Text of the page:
It does make the math easier, though, when we toss in that little assumption.

On the other hand, there are many strong arguments that the future won't look like the past. Wade Pfau showed that 4% sustainable withdrawals only worked in 4 of 17 developed market nations (Canada, Sweden, Denmark and the U.S., in that order), lending credence to the argument that high equity returns in the 20th Century may be an anomaly of American history not to be repeated. Wade also recently argued effectively that future safe spending rates will be closer to 3% than 4% because the current risk-free rate in the U.S. is so low. That means that both stock and bond returns will be lower in the future than they have been.

Is it safe to assume that the worst thirty-year period of stock returns in our limited history is the worst that will ever happen? Well, no, because a black swan could reset the bottom. The bottom was reset in October 1929, for example.

The 30-year period beginning in 1966 was rough on retirees, but 2007 through 2009 were bad years and their returns are currently showing up only at the end of 30-year periods, like 1979 through 2008. With sequence of returns risk, however, we know that the real damage from these years will show up in studies that begin, not end, around 2008. That will be in 2037 and, again, that's the period recent retirees should wonder about.

But it certainly makes the math easier when we assume that we have already seen the worst.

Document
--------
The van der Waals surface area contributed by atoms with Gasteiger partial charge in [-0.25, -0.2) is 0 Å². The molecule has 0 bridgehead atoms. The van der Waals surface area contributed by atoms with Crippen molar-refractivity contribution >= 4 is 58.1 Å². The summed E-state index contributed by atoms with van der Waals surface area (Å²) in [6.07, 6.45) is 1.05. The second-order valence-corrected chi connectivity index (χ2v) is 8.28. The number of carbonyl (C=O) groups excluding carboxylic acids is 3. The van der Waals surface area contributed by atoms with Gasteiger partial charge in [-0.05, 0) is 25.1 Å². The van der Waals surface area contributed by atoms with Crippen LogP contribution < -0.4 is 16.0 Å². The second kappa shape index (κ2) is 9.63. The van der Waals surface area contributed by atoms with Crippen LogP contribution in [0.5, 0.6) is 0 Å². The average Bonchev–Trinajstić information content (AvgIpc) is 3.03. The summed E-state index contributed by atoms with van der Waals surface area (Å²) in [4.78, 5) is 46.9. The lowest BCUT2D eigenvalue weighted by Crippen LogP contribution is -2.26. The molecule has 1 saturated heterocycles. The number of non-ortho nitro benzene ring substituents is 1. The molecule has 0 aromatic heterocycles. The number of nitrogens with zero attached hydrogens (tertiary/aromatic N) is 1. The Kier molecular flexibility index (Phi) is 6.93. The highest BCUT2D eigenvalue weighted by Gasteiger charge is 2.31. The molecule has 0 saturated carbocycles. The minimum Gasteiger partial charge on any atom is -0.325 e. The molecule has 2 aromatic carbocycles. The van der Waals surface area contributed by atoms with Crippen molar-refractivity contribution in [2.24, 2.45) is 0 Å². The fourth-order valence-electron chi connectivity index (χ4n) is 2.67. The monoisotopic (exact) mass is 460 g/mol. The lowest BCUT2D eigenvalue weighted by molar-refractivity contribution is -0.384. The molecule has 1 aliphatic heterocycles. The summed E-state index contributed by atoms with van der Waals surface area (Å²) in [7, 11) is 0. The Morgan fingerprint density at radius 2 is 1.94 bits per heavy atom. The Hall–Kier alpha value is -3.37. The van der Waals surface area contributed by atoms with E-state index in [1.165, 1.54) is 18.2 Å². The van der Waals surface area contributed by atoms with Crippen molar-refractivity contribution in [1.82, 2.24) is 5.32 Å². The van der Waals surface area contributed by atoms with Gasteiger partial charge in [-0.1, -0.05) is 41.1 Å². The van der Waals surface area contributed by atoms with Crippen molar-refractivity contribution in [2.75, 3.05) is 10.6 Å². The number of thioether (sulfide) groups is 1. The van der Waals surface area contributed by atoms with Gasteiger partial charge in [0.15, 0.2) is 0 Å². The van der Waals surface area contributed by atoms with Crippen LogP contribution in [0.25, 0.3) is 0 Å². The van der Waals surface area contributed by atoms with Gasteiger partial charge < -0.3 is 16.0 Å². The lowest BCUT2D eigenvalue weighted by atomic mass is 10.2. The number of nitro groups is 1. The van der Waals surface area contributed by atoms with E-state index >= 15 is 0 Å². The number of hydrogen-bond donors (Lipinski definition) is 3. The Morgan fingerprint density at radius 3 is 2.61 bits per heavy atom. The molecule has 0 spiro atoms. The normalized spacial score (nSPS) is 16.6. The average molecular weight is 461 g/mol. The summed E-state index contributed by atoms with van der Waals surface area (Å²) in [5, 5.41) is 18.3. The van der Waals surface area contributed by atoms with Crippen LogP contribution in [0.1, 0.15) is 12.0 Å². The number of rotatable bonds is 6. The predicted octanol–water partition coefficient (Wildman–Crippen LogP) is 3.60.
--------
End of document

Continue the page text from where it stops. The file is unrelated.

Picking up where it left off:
I'm not saying that the work based on these Spherical Cows is without value, because sometimes having a questionable forecast is better than having none. Sometimes, it's the best we can do, given the shortage of reliable fortune tellers. As a friend of mine is fond of saying, "Bad breath is better than no breath at all."

But I also think it's important to understand the strength of the arguments and the assumptions upon which our plans are based. Assuming you're safe because your portfolio would have survived the worst bear market in the past 50 years is a big assumption.

1. The part of Bill Bernstein's "Four Pillars of Investing" book that has stuck with me the most was his deep dive into financial history. Ever since then, I have paid a lot of attention to the time series that the various recommendations for investing strategies are based on. In particular, I have been concerned with the focus on the 1946 to present "Pax Americana" period, mainly because it is easy and pretty to the eye.

However, the push towards de-regulation and wealth/income inequality over the last couple of decades has made me wonder if the 1870s to 1930s is becoming just as appropriate time period to consider. The stock market volatility over the past 20 years and the decline in interest rates looks much more similar to that period than the post WW II era. I don't think anybody but Shiller has put the entirety of that period into their finance models, probably because the result would scare a lot of people due to the high degree of volatility.